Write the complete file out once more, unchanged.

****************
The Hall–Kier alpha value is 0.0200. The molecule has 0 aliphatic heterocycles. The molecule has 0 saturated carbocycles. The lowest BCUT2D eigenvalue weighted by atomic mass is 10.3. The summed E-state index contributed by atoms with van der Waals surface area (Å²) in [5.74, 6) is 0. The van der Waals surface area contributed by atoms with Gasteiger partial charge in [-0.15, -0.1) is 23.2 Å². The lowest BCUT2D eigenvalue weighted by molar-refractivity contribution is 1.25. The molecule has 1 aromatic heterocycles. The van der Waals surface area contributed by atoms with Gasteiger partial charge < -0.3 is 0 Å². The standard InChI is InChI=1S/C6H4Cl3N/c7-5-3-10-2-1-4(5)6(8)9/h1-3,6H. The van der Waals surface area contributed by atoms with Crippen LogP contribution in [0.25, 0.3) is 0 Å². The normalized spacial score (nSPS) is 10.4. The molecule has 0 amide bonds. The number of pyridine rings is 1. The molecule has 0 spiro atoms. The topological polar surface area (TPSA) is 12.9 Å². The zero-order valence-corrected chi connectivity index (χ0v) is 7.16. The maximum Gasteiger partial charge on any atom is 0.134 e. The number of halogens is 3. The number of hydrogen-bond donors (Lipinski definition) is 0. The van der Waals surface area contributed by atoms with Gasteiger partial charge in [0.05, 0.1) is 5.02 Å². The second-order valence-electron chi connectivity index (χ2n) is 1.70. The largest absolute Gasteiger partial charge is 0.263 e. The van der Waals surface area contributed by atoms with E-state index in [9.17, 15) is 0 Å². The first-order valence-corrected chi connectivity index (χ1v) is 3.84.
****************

The Hall–Kier alpha value is 0.0200. The molecule has 0 aliphatic heterocycles. The molecule has 0 saturated carbocycles. The lowest BCUT2D eigenvalue weighted by atomic mass is 10.3. The summed E-state index contributed by atoms with van der Waals surface area (Å²) in [5.74, 6) is 0. The van der Waals surface area contributed by atoms with Gasteiger partial charge in [-0.15, -0.1) is 23.2 Å². The lowest BCUT2D eigenvalue weighted by molar-refractivity contribution is 1.25. The molecule has 1 aromatic heterocycles. The van der Waals surface area contributed by atoms with Gasteiger partial charge < -0.3 is 0 Å². The standard InChI is InChI=1S/C6H4Cl3N/c7-5-3-10-2-1-4(5)6(8)9/h1-3,6H. The van der Waals surface area contributed by atoms with Crippen LogP contribution in [0.25, 0.3) is 0 Å². The normalized spacial score (nSPS) is 10.4. The molecule has 0 amide bonds. The number of pyridine rings is 1. The molecule has 0 spiro atoms. The topological polar surface area (TPSA) is 12.9 Å². The zero-order valence-corrected chi connectivity index (χ0v) is 7.16. The maximum Gasteiger partial charge on any atom is 0.134 e. The number of halogens is 3. The number of hydrogen-bond donors (Lipinski definition) is 0. The van der Waals surface area contributed by atoms with Gasteiger partial charge in [0.05, 0.1) is 5.02 Å². The second-order valence-electron chi connectivity index (χ2n) is 1.70. The largest absolute Gasteiger partial charge is 0.263 e. The van der Waals surface area contributed by atoms with E-state index in [9.17, 15) is 0 Å². The first-order valence-corrected chi connectivity index (χ1v) is 3.84.